After all this, Balram decides to make a way for himself and starts taking driving classes as he gets to know that Laxmangarh's landlord is looking for a driver. He takes over the job of the second driver at the landlord's house but meets his son Ashok (Rajkummar Rao) who is an NRI who lives with his wife Pinky (Priyanka Chopra). Soon, he makes a place for himself at Ashok's house and becomes the main driver after throwing out the prime driver.
Soon he stops sending money back to his family and when he goes back to his native place, he refuses his grandmother's proposal of marrying someone and leaves the place after disrespecting his brother. Balram moves to New Delhi with Ashok and his wife Pinky Madam. Throughout their time in Delhi, Balram is exposed to extensive corruption, the contrast between the poor and the wealthy, his real place at the Ashok house.
But things drastically change when one-night drunk Pinky takes the wheel from Balram and accidentally hits a little girl. Panicked Pinky and Ashok try to see the girl but Balram doesn't allow them and drives away. After the incident, Ashok's family puts pressure on Balram to confess that he had been driving alone and after that, it hinders Balram from inside. At that time, Balram feels trapped in the rooster coop, wants to fly but couldn't.
Ramin Bahrani, who has helmed the project, is a critically acclaimed director of several award-winning films. With the novel adaption, Ramin has worked hard to represent actual India but still, the film's second half is too loose and fails to bind the audience with its flow. He has also written the screenplay and as per the novel, Ramin has brilliantly written Balram's style of narration.
Talking about the performances, Adarsh Gourav as Balram Halwai is a show-steller and looks flawless as Aravind Adiga's white tiger. Well, who knows that the little Shahrukh Khan from the film My Name Is Khan is going to be a white tiger in the future. On the other side, Priyanka Chopra has a short role in the film but her performance was as strong a stone is. Her concern for Balram and disapproval of treating him with class disparities makes her performance more promising. More about Rajkummar Rao, then who can raise questions on his performance but his accent seems uncooked and feels borrowed by some US returned NRI. More about the other star cast then Mahesh Manjrekar is as evil as he is shown in the Bollywood films and the rest of the actors have also performed well. Kamlesh Gill, who plays Balram's grandmother, was good but seems like makers forget to teach her Bihari. Vijay Maurya also played the antagonist role perfectly.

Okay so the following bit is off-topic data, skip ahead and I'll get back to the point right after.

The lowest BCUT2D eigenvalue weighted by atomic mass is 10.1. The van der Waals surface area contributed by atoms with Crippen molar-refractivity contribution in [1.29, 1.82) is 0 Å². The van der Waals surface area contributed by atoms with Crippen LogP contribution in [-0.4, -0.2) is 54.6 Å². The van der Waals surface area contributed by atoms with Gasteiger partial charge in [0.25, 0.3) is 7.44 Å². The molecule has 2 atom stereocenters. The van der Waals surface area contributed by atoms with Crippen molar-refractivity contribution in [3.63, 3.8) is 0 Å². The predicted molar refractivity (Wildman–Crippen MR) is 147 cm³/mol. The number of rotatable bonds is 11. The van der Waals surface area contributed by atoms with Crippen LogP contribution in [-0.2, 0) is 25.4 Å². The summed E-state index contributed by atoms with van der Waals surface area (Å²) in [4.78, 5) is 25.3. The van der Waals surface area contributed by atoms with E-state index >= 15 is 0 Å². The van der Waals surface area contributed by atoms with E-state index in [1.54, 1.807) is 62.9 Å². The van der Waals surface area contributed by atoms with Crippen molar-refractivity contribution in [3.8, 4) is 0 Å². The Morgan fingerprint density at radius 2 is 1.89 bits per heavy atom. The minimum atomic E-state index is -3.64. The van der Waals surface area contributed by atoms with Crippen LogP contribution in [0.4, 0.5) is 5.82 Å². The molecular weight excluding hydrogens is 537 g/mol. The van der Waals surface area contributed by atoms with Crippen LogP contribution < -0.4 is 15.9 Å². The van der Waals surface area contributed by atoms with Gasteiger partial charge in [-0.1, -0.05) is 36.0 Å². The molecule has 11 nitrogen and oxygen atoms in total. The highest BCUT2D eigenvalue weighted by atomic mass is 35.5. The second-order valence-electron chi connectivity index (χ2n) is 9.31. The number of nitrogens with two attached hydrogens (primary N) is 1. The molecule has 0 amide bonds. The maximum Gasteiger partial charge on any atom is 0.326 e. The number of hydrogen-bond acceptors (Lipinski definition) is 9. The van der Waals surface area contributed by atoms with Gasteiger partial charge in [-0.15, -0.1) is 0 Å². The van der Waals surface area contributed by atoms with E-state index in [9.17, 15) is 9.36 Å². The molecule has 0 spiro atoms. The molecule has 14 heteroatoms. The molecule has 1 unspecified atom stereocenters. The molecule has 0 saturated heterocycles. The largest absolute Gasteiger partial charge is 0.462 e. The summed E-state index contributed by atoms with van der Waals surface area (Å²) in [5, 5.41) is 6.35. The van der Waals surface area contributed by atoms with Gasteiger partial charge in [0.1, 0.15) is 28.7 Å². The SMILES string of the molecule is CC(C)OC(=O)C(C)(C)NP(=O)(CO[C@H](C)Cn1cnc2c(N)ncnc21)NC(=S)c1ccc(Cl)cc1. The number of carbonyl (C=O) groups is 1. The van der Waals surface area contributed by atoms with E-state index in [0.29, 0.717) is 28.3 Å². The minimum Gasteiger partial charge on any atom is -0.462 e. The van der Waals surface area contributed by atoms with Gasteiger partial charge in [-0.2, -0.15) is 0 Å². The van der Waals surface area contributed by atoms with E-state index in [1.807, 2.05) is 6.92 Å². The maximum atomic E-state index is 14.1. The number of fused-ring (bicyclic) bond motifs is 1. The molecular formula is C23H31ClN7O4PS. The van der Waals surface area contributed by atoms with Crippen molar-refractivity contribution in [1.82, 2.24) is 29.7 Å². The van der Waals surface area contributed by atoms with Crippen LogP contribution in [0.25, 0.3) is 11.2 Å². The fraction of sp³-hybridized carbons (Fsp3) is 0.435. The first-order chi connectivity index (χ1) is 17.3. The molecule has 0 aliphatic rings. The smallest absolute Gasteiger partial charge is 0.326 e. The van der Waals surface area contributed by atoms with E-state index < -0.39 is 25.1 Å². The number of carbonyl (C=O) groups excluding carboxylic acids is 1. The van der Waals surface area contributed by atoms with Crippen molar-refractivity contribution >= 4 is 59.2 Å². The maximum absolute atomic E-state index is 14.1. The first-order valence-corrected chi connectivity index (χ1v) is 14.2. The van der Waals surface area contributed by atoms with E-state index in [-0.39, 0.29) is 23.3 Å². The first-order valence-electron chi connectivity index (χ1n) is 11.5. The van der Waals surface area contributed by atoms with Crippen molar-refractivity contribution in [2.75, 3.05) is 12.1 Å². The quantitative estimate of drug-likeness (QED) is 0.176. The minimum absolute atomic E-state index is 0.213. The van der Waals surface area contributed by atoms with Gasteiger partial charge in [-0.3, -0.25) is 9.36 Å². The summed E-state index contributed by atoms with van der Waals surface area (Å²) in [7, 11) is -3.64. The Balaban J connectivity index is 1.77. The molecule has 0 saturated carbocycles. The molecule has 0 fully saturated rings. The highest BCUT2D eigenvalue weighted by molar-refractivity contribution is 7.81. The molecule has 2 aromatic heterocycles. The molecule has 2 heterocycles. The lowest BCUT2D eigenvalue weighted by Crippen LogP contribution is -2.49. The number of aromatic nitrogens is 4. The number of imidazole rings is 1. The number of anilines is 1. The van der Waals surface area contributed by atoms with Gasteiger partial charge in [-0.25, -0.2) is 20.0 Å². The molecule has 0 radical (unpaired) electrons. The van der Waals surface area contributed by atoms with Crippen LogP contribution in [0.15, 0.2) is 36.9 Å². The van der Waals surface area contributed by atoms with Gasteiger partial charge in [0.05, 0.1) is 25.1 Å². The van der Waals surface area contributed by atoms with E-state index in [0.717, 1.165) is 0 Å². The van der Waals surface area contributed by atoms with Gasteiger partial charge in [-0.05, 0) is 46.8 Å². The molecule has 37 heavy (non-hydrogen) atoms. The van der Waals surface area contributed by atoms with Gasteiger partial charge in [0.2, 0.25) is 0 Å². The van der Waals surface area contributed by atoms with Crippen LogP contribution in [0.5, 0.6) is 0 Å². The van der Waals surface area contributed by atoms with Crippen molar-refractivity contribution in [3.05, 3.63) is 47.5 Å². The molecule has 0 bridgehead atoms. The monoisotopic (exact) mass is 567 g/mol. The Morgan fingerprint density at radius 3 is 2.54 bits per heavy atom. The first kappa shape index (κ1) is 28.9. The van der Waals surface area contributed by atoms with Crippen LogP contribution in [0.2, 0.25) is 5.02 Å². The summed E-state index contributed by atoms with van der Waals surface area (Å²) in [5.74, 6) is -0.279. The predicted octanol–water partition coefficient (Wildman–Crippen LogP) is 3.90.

Paolo Carnera's cinematography will remind you of Slumdog Millionaire as you will see the reality of that India which we mostly ignore and don't want to visit. Well, it's quite harsh but this is the true reality. More about the music then at several points you'll hear some Punjabi hip-hop songs which go perfectly with each scene.
All-embracing, The White Tiger, tells the story of Balram Halwai, born in India's overarching darkness of perpetual servanthood and poverty. The one who wants to serve his master but soon he realizes that life is not about serving others. Unlike a white tiger, who is born once in a time is thrown into the zoos and becomes a prisoner, Balram decided to build his own empire. Overall, if you have loved Parasite or Slumdog Millionaire, or any similar genre films, then The White Tiger is your cup of tea as the film's first half is gripping and full of thrilling rides. So don't be a rooster trapped in a coop and add The White Tiger to your watch list for this weekend.